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I got in a discussion at work today about checking push rod valves. A co-worker who I believe is very competent tells me I have been doing it wrong my entire life. I make sure the valve is closed by rotating the engine to the half way point of where the valve closed and where it begins to open. Valve should be on opposite side of cam lobe. He says it has to be TDC on the compression stroke. I say the manual will say TDC to make sure the valve is closed not because it actually has to be there. I can't see any difference but I have been wrong before. I have always adjusted my way and never any issues. Am I doing it wrong?
 

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You both could be correct. It can depend on the cam design.

To test, make your adjustment with the lobe pointing away from the valve. Then see if it changes at TDC.
 

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TDC compression is the point that both lifters are on the base circle of the camlobe for a given cylinder. Each cylinder takes two complete crank revolutions to make one cam revolution.
All valves can usually be adjusted in these 2 revolutions. Example,, set crank to 1 tdc compression, adjust both valves on #1, adjust the closed valve on all others. Rotate crank 360, adjust all the valves that remain closed. You will be able to adjust both valves on the 4th cylinder of the firing order of a 6 cylinder engine at this point.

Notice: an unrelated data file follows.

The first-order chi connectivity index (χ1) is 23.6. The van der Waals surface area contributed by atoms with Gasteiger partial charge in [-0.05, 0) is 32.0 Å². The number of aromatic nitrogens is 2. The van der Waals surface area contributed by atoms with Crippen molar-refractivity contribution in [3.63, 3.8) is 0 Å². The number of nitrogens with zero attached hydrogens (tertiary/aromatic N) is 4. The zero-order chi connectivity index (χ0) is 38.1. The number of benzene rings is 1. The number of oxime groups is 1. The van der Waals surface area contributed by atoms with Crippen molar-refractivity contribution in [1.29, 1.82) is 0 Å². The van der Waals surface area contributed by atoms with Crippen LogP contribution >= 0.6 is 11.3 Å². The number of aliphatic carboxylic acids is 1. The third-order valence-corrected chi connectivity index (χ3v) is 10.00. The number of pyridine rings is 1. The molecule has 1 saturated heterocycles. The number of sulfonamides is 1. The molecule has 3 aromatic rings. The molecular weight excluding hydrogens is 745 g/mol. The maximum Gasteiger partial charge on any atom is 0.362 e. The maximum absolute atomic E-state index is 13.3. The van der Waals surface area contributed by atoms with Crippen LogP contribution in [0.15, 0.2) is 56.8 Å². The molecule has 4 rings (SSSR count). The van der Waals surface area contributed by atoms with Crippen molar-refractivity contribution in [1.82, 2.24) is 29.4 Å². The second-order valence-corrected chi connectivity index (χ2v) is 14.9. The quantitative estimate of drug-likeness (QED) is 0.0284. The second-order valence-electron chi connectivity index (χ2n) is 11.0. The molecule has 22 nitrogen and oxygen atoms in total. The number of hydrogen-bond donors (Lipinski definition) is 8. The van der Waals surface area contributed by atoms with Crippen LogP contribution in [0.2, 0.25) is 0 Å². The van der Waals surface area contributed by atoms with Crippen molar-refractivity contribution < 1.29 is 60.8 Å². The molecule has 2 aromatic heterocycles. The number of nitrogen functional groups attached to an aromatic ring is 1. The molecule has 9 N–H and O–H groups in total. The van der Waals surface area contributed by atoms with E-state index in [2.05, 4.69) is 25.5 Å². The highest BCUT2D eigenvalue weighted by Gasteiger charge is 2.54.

You just have to remember that there is TDC compression, and TDC overlap for each complete cycle of power. Overlap happens as exhaust closes and intake opens at the end of the waste stroke. Ignition systems fire a waste spark here to clean up the cylinder before a new intake charge is drawn into the cylinder. preparing for compression.
At no point would both valves on any cylinder be open, so if you wanted, you could turn the crank so one valve is completely open, and adjust the other valve on that cylinder. Being careful to set it accordingly for either intake or exhaust.
You could be really anal and use a degree wheel and dial indicator.
 

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You are correct. There is no difference. TDC or any other method that ensures that your measurement and adjustment take place when the valve train is on the base circle of the camshaft lobe for that valve.
 
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Inner base circle is inner base circle. You are both correct.

An example that can be referenced for proof are most Pump Line Nozzle or Common Rail Diesel inline 6 engines. They will adjust both intake and exhaust valves using only 2 positions. The first has cylinder 1 at TDC (both I&E closed). This position then allows them to set both cylinder 1 valves, and one valve on each of cylinders 2-5. You then bar the crank over 360 degrees so cylinder 6 is at TDC and set the remaining 6 adjusters (one on each of 2-5 and both on cylinder 6).
 
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Inner base circle is inner base circle. You are both correct.

An example that can be referenced for proof are most Pump Line Nozzle or Common Rail Diesel inline 6 engines. They will adjust both intake and exhaust valves using only 2 positions. The first has cylinder 1 at TDC (both I&E closed). This position then allows them to set both cylinder 1 valves, and one valve on each of cylinders 2-5. You then bar the crank over 360 degrees so cylinder 6 is at TDC and set the remaining 6 adjusters (one on each of 2-5 and both on cylinder 6).
HUH !! :surprise::smile2:
 
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